Following a divorce, many costs associated with raising children may be disputed by former spouses. One of these is the cost of a private education for the child or children. Divorced parents often dispute this because one parent may feel that this is a necessity, and therefore the other parent should pay for it. The other parent may be refusing to pay for it because they believe a public-school education would be sufficient.
What Are Each Parent’s Legal Responsibilities?
When going through a divorce, it is common for things to become emotional, tense, and even combative. However, when children are involved, the parents must prioritize their children’s best interests. The divorce will affect these interests in a variety of ways – from where they will be living to the education they receive.
On a legal level, each parent will have specific responsibilities to ensure the welfare of their children. In Colorado, the law states that both parents share the cost of education and childcare after a divorce. As part of the divorce proceedings, the judge can make decisions to ensure the protection of the children’s wellbeing. They will also determine the financial level of responsibility of each parent.
How Are These Responsibilities Determined?
During a divorce, the court will determine which parent should pay to support the wellbeing of the child, and how much they will pay. The underlying premise is to ensure that the child has the same standard of living and level of welfare that they had before the dissolution of the marriage.
To do this they will consider several factors.
The financial standing of both parents including income, savings and investments
The child’s perceived standard of living had the marriage not ended in divorce
Financial aid or scholarships relevant to the child’s education (if applicable)
The child’s academic performance
The Payment of Private Education
When the judge determines what needs to happen (and who needs to pay) in order to look after the wellbeing of a child or children affected by a divorce, one of the aspects they consider will be education. Colorado Revised Statute 14-10-115 states that parents must share the cost of private elementary or secondary school to meet the particular educational needs of the child. Although the parents must share this cost, the statute mandates that their adjusted gross income determines the split.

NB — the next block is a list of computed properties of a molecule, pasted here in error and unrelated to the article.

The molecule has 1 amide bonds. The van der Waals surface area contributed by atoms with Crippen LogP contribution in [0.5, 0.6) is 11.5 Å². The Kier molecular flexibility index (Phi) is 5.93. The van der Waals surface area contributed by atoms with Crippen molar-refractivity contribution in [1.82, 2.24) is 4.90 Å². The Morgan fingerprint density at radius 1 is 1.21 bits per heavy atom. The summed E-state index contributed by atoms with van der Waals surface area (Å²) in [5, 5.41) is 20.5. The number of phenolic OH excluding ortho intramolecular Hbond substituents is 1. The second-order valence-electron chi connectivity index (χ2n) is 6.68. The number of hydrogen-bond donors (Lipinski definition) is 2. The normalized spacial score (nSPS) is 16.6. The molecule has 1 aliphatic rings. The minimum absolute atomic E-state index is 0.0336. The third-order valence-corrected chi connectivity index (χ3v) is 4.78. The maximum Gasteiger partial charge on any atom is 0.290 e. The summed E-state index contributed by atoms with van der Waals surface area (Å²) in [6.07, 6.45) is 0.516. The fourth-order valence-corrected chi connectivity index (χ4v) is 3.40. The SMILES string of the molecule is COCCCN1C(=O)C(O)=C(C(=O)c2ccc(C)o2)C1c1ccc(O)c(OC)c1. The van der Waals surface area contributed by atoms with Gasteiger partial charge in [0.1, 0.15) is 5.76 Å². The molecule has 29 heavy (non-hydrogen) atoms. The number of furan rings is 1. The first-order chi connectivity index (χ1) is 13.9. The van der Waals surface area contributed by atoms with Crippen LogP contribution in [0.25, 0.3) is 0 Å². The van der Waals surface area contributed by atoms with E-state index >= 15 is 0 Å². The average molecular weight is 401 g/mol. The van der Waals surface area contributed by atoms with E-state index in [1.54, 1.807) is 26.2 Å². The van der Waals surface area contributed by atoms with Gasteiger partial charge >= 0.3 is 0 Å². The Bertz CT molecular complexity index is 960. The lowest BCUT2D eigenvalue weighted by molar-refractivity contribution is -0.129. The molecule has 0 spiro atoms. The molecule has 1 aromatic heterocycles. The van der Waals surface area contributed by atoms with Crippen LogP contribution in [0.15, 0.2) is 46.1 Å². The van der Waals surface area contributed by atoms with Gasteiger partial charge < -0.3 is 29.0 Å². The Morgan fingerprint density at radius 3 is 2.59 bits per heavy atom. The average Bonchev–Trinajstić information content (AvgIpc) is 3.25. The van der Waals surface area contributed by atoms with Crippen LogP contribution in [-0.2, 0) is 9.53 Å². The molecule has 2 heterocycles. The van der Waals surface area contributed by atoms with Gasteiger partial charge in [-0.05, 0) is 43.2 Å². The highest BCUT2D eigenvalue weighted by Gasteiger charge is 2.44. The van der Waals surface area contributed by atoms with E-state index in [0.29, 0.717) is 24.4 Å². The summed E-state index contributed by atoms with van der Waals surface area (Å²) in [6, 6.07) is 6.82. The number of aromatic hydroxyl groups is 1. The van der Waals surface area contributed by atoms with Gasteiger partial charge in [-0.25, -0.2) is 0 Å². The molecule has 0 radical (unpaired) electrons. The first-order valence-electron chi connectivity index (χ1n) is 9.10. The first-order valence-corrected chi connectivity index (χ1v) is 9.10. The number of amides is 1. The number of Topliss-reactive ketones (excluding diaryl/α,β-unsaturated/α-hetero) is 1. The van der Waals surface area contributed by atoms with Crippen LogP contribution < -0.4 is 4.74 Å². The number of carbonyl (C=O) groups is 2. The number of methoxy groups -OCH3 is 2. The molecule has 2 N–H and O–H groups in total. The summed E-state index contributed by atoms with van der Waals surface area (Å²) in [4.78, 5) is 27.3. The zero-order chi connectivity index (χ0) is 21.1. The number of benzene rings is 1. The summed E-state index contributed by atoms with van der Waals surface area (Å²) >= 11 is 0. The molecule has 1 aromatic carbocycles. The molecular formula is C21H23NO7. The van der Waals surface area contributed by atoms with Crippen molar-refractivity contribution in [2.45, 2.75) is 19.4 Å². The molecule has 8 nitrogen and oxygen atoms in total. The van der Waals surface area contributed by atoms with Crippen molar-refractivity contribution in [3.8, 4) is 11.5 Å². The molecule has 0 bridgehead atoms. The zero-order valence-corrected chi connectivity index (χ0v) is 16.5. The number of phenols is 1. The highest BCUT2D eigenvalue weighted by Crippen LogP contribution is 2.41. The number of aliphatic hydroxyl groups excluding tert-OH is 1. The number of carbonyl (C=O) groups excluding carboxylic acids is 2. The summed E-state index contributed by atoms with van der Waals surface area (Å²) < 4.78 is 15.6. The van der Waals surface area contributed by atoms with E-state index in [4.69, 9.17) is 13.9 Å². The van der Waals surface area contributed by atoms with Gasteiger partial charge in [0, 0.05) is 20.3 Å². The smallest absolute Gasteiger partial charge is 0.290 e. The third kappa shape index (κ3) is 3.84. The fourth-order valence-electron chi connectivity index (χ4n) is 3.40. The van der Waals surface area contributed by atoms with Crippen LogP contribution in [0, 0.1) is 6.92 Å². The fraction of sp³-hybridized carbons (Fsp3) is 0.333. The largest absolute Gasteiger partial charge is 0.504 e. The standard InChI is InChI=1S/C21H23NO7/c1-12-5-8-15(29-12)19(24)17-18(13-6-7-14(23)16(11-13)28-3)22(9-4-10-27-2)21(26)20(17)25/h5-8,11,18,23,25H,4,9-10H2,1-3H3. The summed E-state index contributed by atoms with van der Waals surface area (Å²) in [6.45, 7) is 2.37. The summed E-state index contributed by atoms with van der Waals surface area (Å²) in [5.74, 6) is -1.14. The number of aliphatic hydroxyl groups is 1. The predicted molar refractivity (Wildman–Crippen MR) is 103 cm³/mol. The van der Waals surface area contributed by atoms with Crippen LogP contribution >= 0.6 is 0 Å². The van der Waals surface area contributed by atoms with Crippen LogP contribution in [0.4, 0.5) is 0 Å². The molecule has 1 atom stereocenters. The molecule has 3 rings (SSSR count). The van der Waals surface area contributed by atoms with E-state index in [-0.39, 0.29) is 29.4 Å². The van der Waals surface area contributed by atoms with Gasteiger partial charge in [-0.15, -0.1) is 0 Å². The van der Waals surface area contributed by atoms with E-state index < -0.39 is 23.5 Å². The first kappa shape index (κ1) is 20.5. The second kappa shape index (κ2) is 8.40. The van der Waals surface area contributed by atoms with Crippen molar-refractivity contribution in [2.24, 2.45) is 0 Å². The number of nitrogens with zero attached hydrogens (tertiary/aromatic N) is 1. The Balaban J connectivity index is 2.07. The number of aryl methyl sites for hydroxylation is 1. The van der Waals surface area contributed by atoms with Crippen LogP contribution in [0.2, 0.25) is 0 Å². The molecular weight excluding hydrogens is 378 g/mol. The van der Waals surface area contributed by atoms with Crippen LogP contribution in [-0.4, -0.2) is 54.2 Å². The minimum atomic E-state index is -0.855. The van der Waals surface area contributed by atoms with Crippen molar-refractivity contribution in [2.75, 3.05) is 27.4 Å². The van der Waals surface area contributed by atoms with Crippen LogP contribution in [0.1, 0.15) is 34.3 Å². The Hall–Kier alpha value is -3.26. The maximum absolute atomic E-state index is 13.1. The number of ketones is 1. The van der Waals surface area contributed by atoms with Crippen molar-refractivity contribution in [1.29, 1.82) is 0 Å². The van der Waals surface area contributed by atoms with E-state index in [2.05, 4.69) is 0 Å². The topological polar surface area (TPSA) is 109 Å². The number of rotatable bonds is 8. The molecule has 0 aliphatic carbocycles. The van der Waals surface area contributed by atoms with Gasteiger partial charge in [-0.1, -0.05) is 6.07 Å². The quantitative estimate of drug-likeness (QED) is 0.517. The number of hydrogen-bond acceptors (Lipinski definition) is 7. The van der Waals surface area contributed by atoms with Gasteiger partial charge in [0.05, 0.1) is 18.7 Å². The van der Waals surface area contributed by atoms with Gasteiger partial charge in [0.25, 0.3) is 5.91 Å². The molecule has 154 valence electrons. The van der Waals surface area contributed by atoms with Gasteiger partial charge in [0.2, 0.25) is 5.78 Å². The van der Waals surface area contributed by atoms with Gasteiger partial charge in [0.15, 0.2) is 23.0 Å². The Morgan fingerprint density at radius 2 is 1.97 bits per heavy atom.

The statute does not define particular educational needs, so this point is ultimately open to interpretation by the court. According to Colorado case law, it is often determined that child support should include private and secondary education if the child is currently attending private school. If that is the case, the court will generally mandate that this arrangement continues. As such, they will make sure that one of the parties pays the private education fees. It is also common that the court will order the allocation of money for the child’s college education.
Because Colorado statutes provide limited information on this subject, the courts make these determinations based largely on case law. A number of cases contribute to legal precedence on the payment of private education after a divorce.
In Drury v. Racer, 17 SW 3d 608 (Mo. App. E.D. 2000) the court considered a previous ruling to increase the father’s child support obligation to include private education costs. The court ruled that “a child’s educational need is a relevant factor that the trial court may consider in awarding child support.” The court further stated that “the decision to increase child support that requires noncustodial parent to pay a portion of private school tuition rests within the sound discretion of the trial court.”